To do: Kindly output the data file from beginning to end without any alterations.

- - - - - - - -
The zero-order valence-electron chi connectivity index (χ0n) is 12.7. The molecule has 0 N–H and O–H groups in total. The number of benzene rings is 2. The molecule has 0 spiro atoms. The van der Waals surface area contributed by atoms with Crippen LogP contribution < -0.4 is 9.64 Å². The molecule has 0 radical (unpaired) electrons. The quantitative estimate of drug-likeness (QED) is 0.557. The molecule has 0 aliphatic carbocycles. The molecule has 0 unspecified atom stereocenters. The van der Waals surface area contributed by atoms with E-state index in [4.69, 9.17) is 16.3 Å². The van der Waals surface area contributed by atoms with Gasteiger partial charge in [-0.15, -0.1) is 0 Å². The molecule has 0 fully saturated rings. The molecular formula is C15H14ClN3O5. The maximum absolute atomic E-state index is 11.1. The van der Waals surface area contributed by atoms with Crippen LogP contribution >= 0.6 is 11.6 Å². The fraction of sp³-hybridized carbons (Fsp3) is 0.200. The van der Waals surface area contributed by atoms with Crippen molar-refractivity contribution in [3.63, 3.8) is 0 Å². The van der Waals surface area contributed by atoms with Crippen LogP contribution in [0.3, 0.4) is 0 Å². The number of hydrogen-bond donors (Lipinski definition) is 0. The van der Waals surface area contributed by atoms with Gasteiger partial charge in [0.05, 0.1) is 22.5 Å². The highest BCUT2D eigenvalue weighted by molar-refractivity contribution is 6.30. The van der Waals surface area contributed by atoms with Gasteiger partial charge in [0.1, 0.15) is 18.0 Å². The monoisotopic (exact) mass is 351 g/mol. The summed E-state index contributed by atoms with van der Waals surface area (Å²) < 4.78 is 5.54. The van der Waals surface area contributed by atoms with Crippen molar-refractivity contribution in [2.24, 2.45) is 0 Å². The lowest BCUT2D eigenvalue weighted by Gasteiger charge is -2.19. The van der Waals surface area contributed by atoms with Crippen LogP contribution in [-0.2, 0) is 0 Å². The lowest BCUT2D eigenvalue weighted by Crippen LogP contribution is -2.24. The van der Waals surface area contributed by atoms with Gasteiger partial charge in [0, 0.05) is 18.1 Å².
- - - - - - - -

The zero-order valence-electron chi connectivity index (χ0n) is 12.7. The molecule has 0 N–H and O–H groups in total. The number of benzene rings is 2. The molecule has 0 spiro atoms. The van der Waals surface area contributed by atoms with Crippen LogP contribution < -0.4 is 9.64 Å². The molecule has 0 radical (unpaired) electrons. The quantitative estimate of drug-likeness (QED) is 0.557. The molecule has 0 aliphatic carbocycles. The molecule has 0 unspecified atom stereocenters. The van der Waals surface area contributed by atoms with E-state index in [4.69, 9.17) is 16.3 Å². The van der Waals surface area contributed by atoms with Gasteiger partial charge in [-0.15, -0.1) is 0 Å². The molecule has 0 fully saturated rings. The molecular formula is C15H14ClN3O5. The maximum absolute atomic E-state index is 11.1. The van der Waals surface area contributed by atoms with Crippen LogP contribution >= 0.6 is 11.6 Å². The fraction of sp³-hybridized carbons (Fsp3) is 0.200. The van der Waals surface area contributed by atoms with Crippen molar-refractivity contribution in [3.63, 3.8) is 0 Å². The van der Waals surface area contributed by atoms with Crippen LogP contribution in [0.3, 0.4) is 0 Å². The number of hydrogen-bond donors (Lipinski definition) is 0. The van der Waals surface area contributed by atoms with Gasteiger partial charge in [0.05, 0.1) is 22.5 Å². The highest BCUT2D eigenvalue weighted by molar-refractivity contribution is 6.30. The van der Waals surface area contributed by atoms with Gasteiger partial charge in [0.1, 0.15) is 18.0 Å². The monoisotopic (exact) mass is 351 g/mol. The summed E-state index contributed by atoms with van der Waals surface area (Å²) < 4.78 is 5.54. The van der Waals surface area contributed by atoms with Crippen molar-refractivity contribution in [2.24, 2.45) is 0 Å². The lowest BCUT2D eigenvalue weighted by Gasteiger charge is -2.19. The van der Waals surface area contributed by atoms with Crippen LogP contribution in [-0.2, 0) is 0 Å². The lowest BCUT2D eigenvalue weighted by Crippen LogP contribution is -2.24. The van der Waals surface area contributed by atoms with Gasteiger partial charge in [0, 0.05) is 18.1 Å².